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“You cannot protect yourself from sadness without protecting yourself from happiness.” —Jonathan Safran Foer

This is very wise, I think.  When I first read this, I thought about my wife and how she loves pancakes enough to risk getting undercooked ones.  During our cross-country bike tour, whenever we breakfasted at a diner she’d order pancakes, and 90% of the time they were undercooked and gluey.  Fortunately, I always ordered eggs so I could trade with her.  Ever since that tour, eating undercooked pancakes makes me feel oddly happy.

Of course this is a nice idea when you’re just talking about fricking pancakes, but it’s a lot harder when you’re actually sad.  Foer’s quote doesn’t boost my morale, exactly … I’m reminded to confront my sadness, though I know this won’t necessarily lead to happiness.  To assume that it will is to commit the logical fallacy of converse error, which bright people like you and Foer know better than to do.  So we embrace sadness, but with no guarantee of relief.

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“Hope against hope, and ask till ye receive.” —James Montgomery, British educator and poet

I don’t like this one.  Logically, “hope against hope” is a quagmire.  Hope is a feeling, and if we don’t feel it, we can’t simulate it through intellectual gymnastics.  And “ask till ye receive” is so weak and supplicating.  It’s also annoying to the person (and perhaps even the deity) fielding the entreaties.  I rue the day I told my kids “It never hurts to ask.”  I was imagining them asking for a job, or some kind of retail discount.  I wasn’t thinking of them haranguing me for lemonade or something when I’m already shelling out for burgers.  Now I find myself repeating a far more useful saying of my own:  “Volume and repetition are not sound rhetorical techniques.”

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“Success is to be measured not so much by the position that one has reached in life as by the obstacles which he has overcome while trying to succeed.” —Booker T. Washington, American writer and educator

This is good, but sounds kind of stuffy.  “One” is so formal, and there just seem to be too many words here.  I read this to my teenaged daughter and I’m pretty sure she fell asleep halfway through.  Sensing a teachable moment I discussed the quote with her, and we came up with what I think is a much improved version:  “Success isn’t just where you got in life, but how much gnar you shredded along the way.”

That’s better, I think, but is it inspirational?  The problem is, success doesn’t necessarily lead to happiness.  So many of the most (conventionally) successful people are successful because they’re unhappy.   Their insatiable thirst for success is perhaps rooted in the mistaken belief that happiness will follow success.  To them, this quote might be depressing; they might lash out at Fate for not giving them better obstacles to overcome.  And those of us who acknowledge the disconnect between success and happiness won’t be inspired at all.  Say, for example, we’re feeling sad about death.  How could the idea of success even figure in?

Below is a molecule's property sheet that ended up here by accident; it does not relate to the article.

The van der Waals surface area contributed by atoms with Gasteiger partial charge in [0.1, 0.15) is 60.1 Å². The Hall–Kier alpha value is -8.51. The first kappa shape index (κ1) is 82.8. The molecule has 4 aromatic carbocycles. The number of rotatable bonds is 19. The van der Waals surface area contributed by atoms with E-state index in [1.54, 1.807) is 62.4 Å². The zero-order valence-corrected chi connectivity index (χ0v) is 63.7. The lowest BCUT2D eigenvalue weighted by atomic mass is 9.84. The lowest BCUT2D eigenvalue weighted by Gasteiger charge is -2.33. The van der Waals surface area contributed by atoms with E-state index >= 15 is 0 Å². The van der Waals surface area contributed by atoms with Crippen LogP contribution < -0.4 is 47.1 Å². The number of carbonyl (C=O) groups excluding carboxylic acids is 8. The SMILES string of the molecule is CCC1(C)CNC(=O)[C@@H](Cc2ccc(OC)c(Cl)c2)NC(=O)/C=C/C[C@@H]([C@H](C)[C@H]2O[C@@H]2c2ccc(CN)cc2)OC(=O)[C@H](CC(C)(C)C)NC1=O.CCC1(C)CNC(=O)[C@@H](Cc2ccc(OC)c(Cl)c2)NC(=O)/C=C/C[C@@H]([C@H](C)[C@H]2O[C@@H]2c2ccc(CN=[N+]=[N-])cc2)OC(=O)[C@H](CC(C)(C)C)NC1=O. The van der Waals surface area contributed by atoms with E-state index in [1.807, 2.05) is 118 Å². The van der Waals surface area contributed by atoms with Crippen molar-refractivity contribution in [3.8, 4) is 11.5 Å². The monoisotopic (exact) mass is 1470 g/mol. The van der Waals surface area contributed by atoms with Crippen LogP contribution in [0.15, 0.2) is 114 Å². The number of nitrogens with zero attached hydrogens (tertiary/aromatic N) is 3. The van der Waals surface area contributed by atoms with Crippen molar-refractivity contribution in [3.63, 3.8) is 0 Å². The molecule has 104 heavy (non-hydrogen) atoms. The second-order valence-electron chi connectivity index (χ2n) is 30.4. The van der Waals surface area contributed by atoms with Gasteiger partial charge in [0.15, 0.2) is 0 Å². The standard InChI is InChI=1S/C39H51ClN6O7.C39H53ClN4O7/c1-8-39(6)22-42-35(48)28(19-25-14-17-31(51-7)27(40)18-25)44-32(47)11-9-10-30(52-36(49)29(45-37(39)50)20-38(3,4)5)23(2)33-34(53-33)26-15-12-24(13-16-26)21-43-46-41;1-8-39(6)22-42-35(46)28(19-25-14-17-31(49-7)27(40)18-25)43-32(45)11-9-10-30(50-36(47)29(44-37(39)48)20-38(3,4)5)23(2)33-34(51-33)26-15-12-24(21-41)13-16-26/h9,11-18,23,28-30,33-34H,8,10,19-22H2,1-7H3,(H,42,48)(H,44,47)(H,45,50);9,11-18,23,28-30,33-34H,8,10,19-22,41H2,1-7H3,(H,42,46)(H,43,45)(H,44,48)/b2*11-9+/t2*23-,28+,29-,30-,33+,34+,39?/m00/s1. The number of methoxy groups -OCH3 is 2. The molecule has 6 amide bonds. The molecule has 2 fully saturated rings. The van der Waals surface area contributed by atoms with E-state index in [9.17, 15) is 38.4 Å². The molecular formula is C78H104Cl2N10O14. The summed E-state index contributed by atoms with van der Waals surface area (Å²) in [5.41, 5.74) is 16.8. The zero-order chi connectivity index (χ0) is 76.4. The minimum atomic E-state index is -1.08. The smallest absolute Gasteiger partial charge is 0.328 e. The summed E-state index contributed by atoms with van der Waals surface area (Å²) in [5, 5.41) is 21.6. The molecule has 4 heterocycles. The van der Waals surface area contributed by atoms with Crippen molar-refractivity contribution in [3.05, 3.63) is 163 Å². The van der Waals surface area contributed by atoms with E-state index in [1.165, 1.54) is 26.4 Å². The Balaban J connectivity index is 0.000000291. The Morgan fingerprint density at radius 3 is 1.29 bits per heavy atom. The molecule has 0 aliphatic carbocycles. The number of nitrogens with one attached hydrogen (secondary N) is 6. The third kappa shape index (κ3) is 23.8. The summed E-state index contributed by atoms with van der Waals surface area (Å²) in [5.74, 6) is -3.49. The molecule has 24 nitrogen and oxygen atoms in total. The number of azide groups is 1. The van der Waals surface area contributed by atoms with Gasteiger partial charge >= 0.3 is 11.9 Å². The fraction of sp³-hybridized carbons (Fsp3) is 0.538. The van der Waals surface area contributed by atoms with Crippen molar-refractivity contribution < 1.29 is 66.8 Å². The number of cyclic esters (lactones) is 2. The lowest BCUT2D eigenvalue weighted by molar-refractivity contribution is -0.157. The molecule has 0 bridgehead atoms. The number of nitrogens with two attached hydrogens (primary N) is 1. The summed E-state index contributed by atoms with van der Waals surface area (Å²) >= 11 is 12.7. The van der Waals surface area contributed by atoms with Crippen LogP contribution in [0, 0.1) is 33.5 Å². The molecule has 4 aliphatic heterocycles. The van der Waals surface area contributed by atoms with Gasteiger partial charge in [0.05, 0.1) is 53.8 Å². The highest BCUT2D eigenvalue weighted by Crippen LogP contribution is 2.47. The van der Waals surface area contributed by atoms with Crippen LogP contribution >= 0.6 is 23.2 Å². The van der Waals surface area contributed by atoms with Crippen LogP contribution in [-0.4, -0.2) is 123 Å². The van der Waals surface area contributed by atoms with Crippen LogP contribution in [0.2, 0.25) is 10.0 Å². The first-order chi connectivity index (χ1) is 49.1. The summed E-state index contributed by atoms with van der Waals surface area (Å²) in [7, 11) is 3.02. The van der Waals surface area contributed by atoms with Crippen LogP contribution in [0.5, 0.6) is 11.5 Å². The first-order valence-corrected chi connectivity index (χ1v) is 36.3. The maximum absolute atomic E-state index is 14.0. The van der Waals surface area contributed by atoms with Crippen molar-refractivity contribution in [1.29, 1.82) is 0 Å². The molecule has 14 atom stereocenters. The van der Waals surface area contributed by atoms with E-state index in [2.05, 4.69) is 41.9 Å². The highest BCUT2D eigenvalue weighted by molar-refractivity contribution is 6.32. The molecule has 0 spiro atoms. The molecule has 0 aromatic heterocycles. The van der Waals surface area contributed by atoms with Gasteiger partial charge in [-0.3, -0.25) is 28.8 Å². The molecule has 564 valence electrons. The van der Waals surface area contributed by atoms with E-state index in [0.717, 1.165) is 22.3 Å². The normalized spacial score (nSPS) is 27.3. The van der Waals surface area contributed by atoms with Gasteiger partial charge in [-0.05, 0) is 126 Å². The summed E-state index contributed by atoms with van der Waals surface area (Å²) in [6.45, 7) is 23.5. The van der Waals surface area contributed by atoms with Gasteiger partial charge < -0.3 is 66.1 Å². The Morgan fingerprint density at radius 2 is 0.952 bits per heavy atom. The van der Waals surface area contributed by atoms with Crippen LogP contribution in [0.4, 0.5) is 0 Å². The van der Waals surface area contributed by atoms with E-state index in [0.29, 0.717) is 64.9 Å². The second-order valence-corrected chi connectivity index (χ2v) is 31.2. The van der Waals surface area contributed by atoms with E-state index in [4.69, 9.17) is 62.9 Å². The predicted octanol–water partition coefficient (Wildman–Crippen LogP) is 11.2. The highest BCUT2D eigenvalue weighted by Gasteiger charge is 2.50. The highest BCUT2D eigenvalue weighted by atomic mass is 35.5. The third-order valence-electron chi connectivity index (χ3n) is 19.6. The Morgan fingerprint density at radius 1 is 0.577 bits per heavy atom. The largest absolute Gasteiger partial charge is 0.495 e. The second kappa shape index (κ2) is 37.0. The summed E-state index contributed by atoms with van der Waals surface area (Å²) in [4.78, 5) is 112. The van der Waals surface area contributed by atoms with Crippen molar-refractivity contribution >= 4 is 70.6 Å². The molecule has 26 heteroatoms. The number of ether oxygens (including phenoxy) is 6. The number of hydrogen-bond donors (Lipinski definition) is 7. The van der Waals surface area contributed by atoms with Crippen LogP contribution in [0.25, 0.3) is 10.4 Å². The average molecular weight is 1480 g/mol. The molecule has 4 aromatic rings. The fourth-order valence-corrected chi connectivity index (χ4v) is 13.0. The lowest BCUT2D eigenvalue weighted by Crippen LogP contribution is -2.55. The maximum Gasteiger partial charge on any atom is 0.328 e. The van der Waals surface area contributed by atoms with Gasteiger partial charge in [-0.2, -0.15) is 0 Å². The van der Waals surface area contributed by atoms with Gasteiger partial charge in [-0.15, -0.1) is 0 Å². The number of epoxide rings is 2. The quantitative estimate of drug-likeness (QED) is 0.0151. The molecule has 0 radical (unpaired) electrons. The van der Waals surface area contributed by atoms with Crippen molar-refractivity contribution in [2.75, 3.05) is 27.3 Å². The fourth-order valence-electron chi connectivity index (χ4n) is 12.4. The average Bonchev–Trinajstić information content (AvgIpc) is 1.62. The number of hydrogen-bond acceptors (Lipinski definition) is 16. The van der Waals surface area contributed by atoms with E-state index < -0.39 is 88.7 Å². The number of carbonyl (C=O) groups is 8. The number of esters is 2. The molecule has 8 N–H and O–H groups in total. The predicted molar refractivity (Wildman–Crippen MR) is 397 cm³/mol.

The problem with aphorisms

Where morale is concerned, the problem with quotations is that mere words, delivered on a page (or a screen) to a solitary reader, tend to fall flat.  They’re just advice, given in a disembodied voice and usually lent some cred by an authority figure you’ve never met.  My desk calendar is fine food for thought, but doesn’t achieve the goal of the poster on which it is based.

The idea of the poster campaign, on the other hand, is excellent.  The Brits are a famously stoic people, and stoicism—to a point (cf. Foer)—can be useful, especially when it’s shared.  In that sense, the collective stoicism engendered by the poster campaign is a “force multiplier.”  (There’s no pitfall of Groupthink here because feeling, not strategy, is influenced.)

Just to be clear:  sharing mere words is not the point.  Social media is not a functional conduit for a morale-building campaign because it does not involve actual human contact—it’s just another disembodied delivery mechanism for words.  The British poster campaign works more like this:  you’re a Londoner, and your city is being bombed, and you’re hunkering in a fallout shelter with scores of your countrymen.  It’s terrifying, but you have the solidarity of your mates and the stoicism is infectious.  Before you know it, you’re all singing—yes, actually singing!—and then you catch a glimpse of one of these morale-building posters.  No, the words are not ingenious (indeed, “keep calm and carry on” is less profound than most of the above quotations), but the shared experience imbues the poster with more meaning than it had before—so that the next day, when you’re walking through rubble in your war-torn city, you see one of those posters and are reminded of the camaraderie of the bomb shelter, and maybe this helps just a bit.


Of course you and I are not overcoming this particular obstacle, and most of us aren’t British.  But suppose you’re grieving … I still think there’s special value in, say, sitting with an identically aggrieved friend, sipping good beer, talking a bit but not incessantly, gazing passively across the room at the faintly luminous dial on his 1970s-era stereo tuner, not knowing anything profound but at least knowing you’re not alone.